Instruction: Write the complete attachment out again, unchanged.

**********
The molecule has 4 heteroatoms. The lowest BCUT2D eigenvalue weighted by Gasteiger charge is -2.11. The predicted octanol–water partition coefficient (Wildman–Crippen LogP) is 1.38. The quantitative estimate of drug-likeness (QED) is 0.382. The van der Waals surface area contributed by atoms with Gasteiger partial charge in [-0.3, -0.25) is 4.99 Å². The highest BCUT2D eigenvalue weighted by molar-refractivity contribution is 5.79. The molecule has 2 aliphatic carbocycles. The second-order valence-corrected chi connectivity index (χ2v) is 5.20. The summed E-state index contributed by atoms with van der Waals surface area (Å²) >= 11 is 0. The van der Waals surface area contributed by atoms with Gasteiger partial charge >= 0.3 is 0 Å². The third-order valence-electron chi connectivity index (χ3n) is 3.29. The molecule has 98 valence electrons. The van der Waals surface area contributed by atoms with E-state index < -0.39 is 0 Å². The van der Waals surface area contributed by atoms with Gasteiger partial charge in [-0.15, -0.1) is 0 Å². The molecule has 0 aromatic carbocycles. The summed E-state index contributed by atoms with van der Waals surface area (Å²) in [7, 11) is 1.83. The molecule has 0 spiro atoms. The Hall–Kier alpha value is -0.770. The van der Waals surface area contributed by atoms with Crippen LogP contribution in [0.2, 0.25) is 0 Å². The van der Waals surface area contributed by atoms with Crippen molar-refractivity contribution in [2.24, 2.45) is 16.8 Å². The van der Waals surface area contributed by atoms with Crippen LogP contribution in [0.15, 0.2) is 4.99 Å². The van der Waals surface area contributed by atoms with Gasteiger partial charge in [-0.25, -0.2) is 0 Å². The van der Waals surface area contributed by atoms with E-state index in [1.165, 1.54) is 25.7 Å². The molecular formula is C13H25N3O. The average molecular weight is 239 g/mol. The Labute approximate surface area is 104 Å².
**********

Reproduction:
The molecule has 4 heteroatoms. The lowest BCUT2D eigenvalue weighted by Gasteiger charge is -2.11. The predicted octanol–water partition coefficient (Wildman–Crippen LogP) is 1.38. The quantitative estimate of drug-likeness (QED) is 0.382. The van der Waals surface area contributed by atoms with Gasteiger partial charge in [-0.3, -0.25) is 4.99 Å². The highest BCUT2D eigenvalue weighted by molar-refractivity contribution is 5.79. The molecule has 2 aliphatic carbocycles. The second-order valence-corrected chi connectivity index (χ2v) is 5.20. The summed E-state index contributed by atoms with van der Waals surface area (Å²) >= 11 is 0. The van der Waals surface area contributed by atoms with Gasteiger partial charge >= 0.3 is 0 Å². The third-order valence-electron chi connectivity index (χ3n) is 3.29. The molecule has 98 valence electrons. The van der Waals surface area contributed by atoms with E-state index < -0.39 is 0 Å². The van der Waals surface area contributed by atoms with Gasteiger partial charge in [-0.15, -0.1) is 0 Å². The molecule has 0 aromatic carbocycles. The summed E-state index contributed by atoms with van der Waals surface area (Å²) in [7, 11) is 1.83. The molecule has 0 spiro atoms. The Hall–Kier alpha value is -0.770. The van der Waals surface area contributed by atoms with Crippen LogP contribution in [0.2, 0.25) is 0 Å². The van der Waals surface area contributed by atoms with Crippen molar-refractivity contribution in [2.24, 2.45) is 16.8 Å². The van der Waals surface area contributed by atoms with Crippen LogP contribution in [0.15, 0.2) is 4.99 Å². The van der Waals surface area contributed by atoms with Gasteiger partial charge in [-0.25, -0.2) is 0 Å². The van der Waals surface area contributed by atoms with E-state index in [1.165, 1.54) is 25.7 Å². The molecular formula is C13H25N3O. The average molecular weight is 239 g/mol. The Labute approximate surface area is 104 Å².